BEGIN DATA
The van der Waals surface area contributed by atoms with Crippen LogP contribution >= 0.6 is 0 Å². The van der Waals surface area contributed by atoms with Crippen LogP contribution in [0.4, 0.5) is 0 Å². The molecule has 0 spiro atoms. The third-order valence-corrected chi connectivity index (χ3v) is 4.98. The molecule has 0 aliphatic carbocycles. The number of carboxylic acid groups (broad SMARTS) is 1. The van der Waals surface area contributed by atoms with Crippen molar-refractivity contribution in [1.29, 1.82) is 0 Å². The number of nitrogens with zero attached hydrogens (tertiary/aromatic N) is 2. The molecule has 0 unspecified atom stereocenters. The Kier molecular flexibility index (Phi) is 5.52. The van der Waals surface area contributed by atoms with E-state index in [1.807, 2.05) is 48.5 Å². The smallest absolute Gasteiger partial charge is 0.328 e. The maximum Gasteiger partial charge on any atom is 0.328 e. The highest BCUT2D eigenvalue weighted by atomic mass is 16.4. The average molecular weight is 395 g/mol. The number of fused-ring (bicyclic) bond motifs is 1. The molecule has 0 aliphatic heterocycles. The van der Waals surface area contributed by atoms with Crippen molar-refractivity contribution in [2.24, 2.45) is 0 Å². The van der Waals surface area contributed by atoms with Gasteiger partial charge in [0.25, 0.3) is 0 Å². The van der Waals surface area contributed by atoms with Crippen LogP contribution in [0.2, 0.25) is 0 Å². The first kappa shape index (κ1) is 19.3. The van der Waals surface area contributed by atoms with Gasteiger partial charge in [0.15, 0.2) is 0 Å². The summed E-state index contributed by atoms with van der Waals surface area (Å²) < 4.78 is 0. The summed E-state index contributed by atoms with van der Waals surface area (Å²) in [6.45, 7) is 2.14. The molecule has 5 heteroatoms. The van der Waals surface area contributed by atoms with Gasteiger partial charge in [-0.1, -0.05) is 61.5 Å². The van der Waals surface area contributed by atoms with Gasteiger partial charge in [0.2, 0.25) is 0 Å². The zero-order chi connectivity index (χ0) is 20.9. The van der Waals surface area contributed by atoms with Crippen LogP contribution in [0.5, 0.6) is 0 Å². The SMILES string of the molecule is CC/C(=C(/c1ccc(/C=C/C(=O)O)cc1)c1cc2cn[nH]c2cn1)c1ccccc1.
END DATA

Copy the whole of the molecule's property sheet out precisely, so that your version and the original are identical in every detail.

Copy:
The van der Waals surface area contributed by atoms with Crippen LogP contribution >= 0.6 is 0 Å². The van der Waals surface area contributed by atoms with Crippen LogP contribution in [0.4, 0.5) is 0 Å². The molecule has 0 spiro atoms. The third-order valence-corrected chi connectivity index (χ3v) is 4.98. The molecule has 0 aliphatic carbocycles. The number of carboxylic acid groups (broad SMARTS) is 1. The van der Waals surface area contributed by atoms with Crippen molar-refractivity contribution in [1.29, 1.82) is 0 Å². The number of nitrogens with zero attached hydrogens (tertiary/aromatic N) is 2. The molecule has 0 unspecified atom stereocenters. The Kier molecular flexibility index (Phi) is 5.52. The van der Waals surface area contributed by atoms with E-state index in [1.807, 2.05) is 48.5 Å². The smallest absolute Gasteiger partial charge is 0.328 e. The maximum Gasteiger partial charge on any atom is 0.328 e. The highest BCUT2D eigenvalue weighted by atomic mass is 16.4. The average molecular weight is 395 g/mol. The number of fused-ring (bicyclic) bond motifs is 1. The molecule has 0 aliphatic heterocycles. The van der Waals surface area contributed by atoms with Crippen molar-refractivity contribution in [2.24, 2.45) is 0 Å². The van der Waals surface area contributed by atoms with Gasteiger partial charge in [0.25, 0.3) is 0 Å². The van der Waals surface area contributed by atoms with Crippen LogP contribution in [0.2, 0.25) is 0 Å². The first kappa shape index (κ1) is 19.3. The van der Waals surface area contributed by atoms with Gasteiger partial charge in [0.15, 0.2) is 0 Å². The summed E-state index contributed by atoms with van der Waals surface area (Å²) < 4.78 is 0. The summed E-state index contributed by atoms with van der Waals surface area (Å²) in [6.45, 7) is 2.14. The molecule has 5 heteroatoms. The van der Waals surface area contributed by atoms with Gasteiger partial charge in [-0.1, -0.05) is 61.5 Å². The van der Waals surface area contributed by atoms with Gasteiger partial charge in [0.2, 0.25) is 0 Å². The zero-order chi connectivity index (χ0) is 20.9. The van der Waals surface area contributed by atoms with Crippen LogP contribution in [0.5, 0.6) is 0 Å². The SMILES string of the molecule is CC/C(=C(/c1ccc(/C=C/C(=O)O)cc1)c1cc2cn[nH]c2cn1)c1ccccc1.